As previously noted, child and mother each have two intrinsic motivations. The child is motivated by the attachment motivational system – that they direct toward the mother – and, coherently, the mother is motivated by the caregiving motivational system – that she directs toward the child. Both agents also have an exploration motivational system. Active motivations are expressed behaviorally through position changes: Attachment by approaching the mother; Caregiving by approaching the child; Exploring by moving toward an object of interest (or in a random direction if no such object is detected).

The simulation environment is a 2D square “lab,” intended to resemble a typical SSP setting, that is empty except for the presence of a few objects in two opposite corners: objects of interest for the child in the top corner and objects of interest for the mother in the bottom corner (Figure 2). The asymmetric relationship between child and mother is represented in terms of “speed” – the maximum distance that an agent can cover from an iteration to the other – and “vision” – the distance from which an agent can detect an object interesting for them – by giving the caregiver three times the speed and vision of the child.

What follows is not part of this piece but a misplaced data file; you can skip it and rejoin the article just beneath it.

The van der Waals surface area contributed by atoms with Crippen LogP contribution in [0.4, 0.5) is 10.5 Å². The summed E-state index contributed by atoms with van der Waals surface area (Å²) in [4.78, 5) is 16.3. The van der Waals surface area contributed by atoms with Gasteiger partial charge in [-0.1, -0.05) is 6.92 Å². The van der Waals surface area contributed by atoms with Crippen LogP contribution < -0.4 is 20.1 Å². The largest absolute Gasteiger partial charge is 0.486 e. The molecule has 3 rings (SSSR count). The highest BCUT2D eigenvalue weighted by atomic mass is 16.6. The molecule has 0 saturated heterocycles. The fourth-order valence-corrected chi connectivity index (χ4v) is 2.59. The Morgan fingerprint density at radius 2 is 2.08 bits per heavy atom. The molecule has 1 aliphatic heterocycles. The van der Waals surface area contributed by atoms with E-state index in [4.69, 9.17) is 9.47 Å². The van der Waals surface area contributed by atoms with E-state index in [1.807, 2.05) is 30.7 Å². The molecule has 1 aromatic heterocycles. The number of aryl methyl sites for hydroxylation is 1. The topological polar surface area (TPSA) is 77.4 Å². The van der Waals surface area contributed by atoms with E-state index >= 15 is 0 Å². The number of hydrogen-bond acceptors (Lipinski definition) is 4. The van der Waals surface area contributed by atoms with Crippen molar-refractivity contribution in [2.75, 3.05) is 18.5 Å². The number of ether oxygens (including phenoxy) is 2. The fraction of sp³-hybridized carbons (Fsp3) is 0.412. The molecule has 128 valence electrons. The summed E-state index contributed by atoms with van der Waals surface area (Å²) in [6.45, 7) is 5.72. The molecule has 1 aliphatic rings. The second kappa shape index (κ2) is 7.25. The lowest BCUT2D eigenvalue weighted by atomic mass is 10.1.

**Figure 2.** The agents and the simulation environment. The lab (simulation environment) resembles a large square room, where a child (black dot) and a caregiver (white dot) are free to move. The lab has some objects of interest for the child (white squares at the top corner; e.g., toys) and some objects of interest for the caregiver (black squares at the bottom corner; e.g., a desk).

### The rationale of the model

As discussed above, attachment has an evolutionary function, and its dimensions express the adaptation to corresponding caregiving features (Bowlby, 1969/1982; Chisholm and Sieff, 2014; Simpson and Belsky, 2016; Szepsenwol and Simpson, 2019; Gagliardi, 2021). In other words, the dimensionality of attachment suggests the independent acquisition of each dimensional level from the detection of a specific caregiving feature. In particular, we assume the independent acquisition of avoidant and ambivalent levels from the caregiver’s insensitivity and unresponsiveness, respectively.